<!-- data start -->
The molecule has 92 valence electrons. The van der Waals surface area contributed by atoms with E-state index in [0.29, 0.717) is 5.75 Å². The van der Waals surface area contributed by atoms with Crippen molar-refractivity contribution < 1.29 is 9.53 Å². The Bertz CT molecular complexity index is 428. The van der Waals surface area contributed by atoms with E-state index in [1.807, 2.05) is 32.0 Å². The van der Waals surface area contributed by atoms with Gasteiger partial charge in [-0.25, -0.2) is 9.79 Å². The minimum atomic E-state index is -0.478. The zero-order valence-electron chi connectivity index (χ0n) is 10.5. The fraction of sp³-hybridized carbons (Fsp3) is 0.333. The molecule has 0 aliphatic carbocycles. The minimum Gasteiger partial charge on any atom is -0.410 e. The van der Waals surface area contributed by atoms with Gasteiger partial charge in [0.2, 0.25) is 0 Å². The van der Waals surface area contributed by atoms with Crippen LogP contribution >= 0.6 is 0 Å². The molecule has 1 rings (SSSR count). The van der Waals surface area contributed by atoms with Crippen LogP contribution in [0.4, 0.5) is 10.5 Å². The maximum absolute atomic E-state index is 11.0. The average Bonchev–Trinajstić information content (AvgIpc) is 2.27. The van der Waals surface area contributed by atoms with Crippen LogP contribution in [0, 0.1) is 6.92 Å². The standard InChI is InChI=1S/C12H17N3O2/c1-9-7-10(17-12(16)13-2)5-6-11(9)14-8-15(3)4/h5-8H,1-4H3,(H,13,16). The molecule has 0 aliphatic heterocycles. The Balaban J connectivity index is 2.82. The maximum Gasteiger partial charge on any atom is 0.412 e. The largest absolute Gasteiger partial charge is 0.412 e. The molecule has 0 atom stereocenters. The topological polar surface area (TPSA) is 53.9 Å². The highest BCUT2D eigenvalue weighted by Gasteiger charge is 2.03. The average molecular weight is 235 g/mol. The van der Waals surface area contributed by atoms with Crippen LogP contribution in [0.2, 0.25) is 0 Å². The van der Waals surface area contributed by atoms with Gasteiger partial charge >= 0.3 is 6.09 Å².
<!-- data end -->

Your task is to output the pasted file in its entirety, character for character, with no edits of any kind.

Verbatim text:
The molecule has 92 valence electrons. The van der Waals surface area contributed by atoms with E-state index in [0.29, 0.717) is 5.75 Å². The van der Waals surface area contributed by atoms with Crippen molar-refractivity contribution < 1.29 is 9.53 Å². The Bertz CT molecular complexity index is 428. The van der Waals surface area contributed by atoms with E-state index in [1.807, 2.05) is 32.0 Å². The van der Waals surface area contributed by atoms with Gasteiger partial charge in [-0.25, -0.2) is 9.79 Å². The minimum atomic E-state index is -0.478. The zero-order valence-electron chi connectivity index (χ0n) is 10.5. The fraction of sp³-hybridized carbons (Fsp3) is 0.333. The molecule has 0 aliphatic carbocycles. The minimum Gasteiger partial charge on any atom is -0.410 e. The van der Waals surface area contributed by atoms with Gasteiger partial charge in [0.2, 0.25) is 0 Å². The van der Waals surface area contributed by atoms with Crippen LogP contribution >= 0.6 is 0 Å². The molecule has 1 rings (SSSR count). The van der Waals surface area contributed by atoms with Crippen LogP contribution in [0.4, 0.5) is 10.5 Å². The maximum absolute atomic E-state index is 11.0. The average Bonchev–Trinajstić information content (AvgIpc) is 2.27. The van der Waals surface area contributed by atoms with Crippen LogP contribution in [0, 0.1) is 6.92 Å². The standard InChI is InChI=1S/C12H17N3O2/c1-9-7-10(17-12(16)13-2)5-6-11(9)14-8-15(3)4/h5-8H,1-4H3,(H,13,16). The molecule has 0 aliphatic heterocycles. The Balaban J connectivity index is 2.82. The maximum Gasteiger partial charge on any atom is 0.412 e. The largest absolute Gasteiger partial charge is 0.412 e. The molecule has 0 atom stereocenters. The topological polar surface area (TPSA) is 53.9 Å². The highest BCUT2D eigenvalue weighted by Gasteiger charge is 2.03. The average molecular weight is 235 g/mol. The van der Waals surface area contributed by atoms with Crippen LogP contribution in [0.2, 0.25) is 0 Å². The van der Waals surface area contributed by atoms with Gasteiger partial charge >= 0.3 is 6.09 Å².